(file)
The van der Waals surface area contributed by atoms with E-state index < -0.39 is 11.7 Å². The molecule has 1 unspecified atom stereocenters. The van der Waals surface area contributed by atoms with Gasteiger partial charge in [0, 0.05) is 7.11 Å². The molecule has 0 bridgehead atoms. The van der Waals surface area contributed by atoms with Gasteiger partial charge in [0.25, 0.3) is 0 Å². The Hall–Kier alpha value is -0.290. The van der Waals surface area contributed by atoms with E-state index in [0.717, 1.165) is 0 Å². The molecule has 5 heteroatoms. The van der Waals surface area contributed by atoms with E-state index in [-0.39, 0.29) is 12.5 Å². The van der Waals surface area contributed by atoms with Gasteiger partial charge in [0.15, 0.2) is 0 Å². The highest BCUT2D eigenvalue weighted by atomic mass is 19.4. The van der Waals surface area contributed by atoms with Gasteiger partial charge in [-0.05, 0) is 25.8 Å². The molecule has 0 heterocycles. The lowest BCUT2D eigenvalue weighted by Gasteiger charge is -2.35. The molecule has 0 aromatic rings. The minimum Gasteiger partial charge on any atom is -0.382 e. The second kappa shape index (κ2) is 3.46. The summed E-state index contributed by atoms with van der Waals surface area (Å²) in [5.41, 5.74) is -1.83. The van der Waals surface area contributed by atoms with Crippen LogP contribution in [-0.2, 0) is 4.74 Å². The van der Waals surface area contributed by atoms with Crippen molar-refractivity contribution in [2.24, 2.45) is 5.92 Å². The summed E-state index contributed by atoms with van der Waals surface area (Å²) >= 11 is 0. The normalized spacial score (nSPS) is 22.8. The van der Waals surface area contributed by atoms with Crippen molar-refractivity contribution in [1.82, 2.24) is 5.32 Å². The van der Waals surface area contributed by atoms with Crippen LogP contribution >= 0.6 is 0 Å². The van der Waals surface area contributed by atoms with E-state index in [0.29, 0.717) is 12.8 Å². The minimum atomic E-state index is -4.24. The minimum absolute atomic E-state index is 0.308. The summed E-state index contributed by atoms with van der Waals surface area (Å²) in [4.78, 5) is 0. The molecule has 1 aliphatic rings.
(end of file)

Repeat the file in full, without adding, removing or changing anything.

The van der Waals surface area contributed by atoms with E-state index < -0.39 is 11.7 Å². The molecule has 1 unspecified atom stereocenters. The van der Waals surface area contributed by atoms with Gasteiger partial charge in [0, 0.05) is 7.11 Å². The molecule has 0 bridgehead atoms. The van der Waals surface area contributed by atoms with Gasteiger partial charge in [0.25, 0.3) is 0 Å². The Hall–Kier alpha value is -0.290. The van der Waals surface area contributed by atoms with E-state index in [0.717, 1.165) is 0 Å². The molecule has 5 heteroatoms. The van der Waals surface area contributed by atoms with E-state index in [-0.39, 0.29) is 12.5 Å². The van der Waals surface area contributed by atoms with Gasteiger partial charge in [0.15, 0.2) is 0 Å². The highest BCUT2D eigenvalue weighted by atomic mass is 19.4. The van der Waals surface area contributed by atoms with Gasteiger partial charge in [-0.05, 0) is 25.8 Å². The molecule has 0 heterocycles. The lowest BCUT2D eigenvalue weighted by Gasteiger charge is -2.35. The molecule has 0 aromatic rings. The minimum Gasteiger partial charge on any atom is -0.382 e. The second kappa shape index (κ2) is 3.46. The summed E-state index contributed by atoms with van der Waals surface area (Å²) in [5.41, 5.74) is -1.83. The van der Waals surface area contributed by atoms with Crippen LogP contribution in [-0.2, 0) is 4.74 Å². The van der Waals surface area contributed by atoms with Crippen molar-refractivity contribution in [2.24, 2.45) is 5.92 Å². The summed E-state index contributed by atoms with van der Waals surface area (Å²) >= 11 is 0. The normalized spacial score (nSPS) is 22.8. The van der Waals surface area contributed by atoms with Crippen molar-refractivity contribution in [1.82, 2.24) is 5.32 Å². The van der Waals surface area contributed by atoms with Crippen LogP contribution >= 0.6 is 0 Å². The van der Waals surface area contributed by atoms with E-state index in [0.29, 0.717) is 12.8 Å². The minimum atomic E-state index is -4.24. The minimum absolute atomic E-state index is 0.308. The summed E-state index contributed by atoms with van der Waals surface area (Å²) in [4.78, 5) is 0. The molecule has 1 aliphatic rings.